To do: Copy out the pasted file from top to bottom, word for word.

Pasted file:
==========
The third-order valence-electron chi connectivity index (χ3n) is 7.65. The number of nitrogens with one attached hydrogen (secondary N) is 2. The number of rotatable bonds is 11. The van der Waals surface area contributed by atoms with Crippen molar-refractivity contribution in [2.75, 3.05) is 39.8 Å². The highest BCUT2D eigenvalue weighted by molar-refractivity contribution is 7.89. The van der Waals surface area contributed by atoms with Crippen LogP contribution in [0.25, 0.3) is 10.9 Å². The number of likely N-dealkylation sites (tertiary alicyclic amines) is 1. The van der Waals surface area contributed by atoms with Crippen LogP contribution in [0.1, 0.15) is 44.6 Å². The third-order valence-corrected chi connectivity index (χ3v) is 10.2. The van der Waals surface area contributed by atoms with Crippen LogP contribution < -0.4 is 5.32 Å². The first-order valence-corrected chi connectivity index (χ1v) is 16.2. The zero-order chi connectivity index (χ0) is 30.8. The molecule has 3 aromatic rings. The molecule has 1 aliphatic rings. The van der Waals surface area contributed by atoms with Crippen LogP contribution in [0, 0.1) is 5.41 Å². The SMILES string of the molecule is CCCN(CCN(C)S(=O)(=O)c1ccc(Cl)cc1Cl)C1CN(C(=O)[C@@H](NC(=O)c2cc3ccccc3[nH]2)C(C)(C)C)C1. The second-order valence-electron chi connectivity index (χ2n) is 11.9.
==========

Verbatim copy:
The third-order valence-electron chi connectivity index (χ3n) is 7.65. The number of nitrogens with one attached hydrogen (secondary N) is 2. The number of rotatable bonds is 11. The van der Waals surface area contributed by atoms with Crippen molar-refractivity contribution in [2.75, 3.05) is 39.8 Å². The highest BCUT2D eigenvalue weighted by molar-refractivity contribution is 7.89. The van der Waals surface area contributed by atoms with Crippen LogP contribution in [0.25, 0.3) is 10.9 Å². The number of likely N-dealkylation sites (tertiary alicyclic amines) is 1. The van der Waals surface area contributed by atoms with Crippen LogP contribution in [0.1, 0.15) is 44.6 Å². The third-order valence-corrected chi connectivity index (χ3v) is 10.2. The van der Waals surface area contributed by atoms with Crippen LogP contribution < -0.4 is 5.32 Å². The first-order valence-corrected chi connectivity index (χ1v) is 16.2. The zero-order chi connectivity index (χ0) is 30.8. The molecule has 3 aromatic rings. The molecule has 1 aliphatic rings. The van der Waals surface area contributed by atoms with Crippen LogP contribution in [0, 0.1) is 5.41 Å². The SMILES string of the molecule is CCCN(CCN(C)S(=O)(=O)c1ccc(Cl)cc1Cl)C1CN(C(=O)[C@@H](NC(=O)c2cc3ccccc3[nH]2)C(C)(C)C)C1. The second-order valence-electron chi connectivity index (χ2n) is 11.9.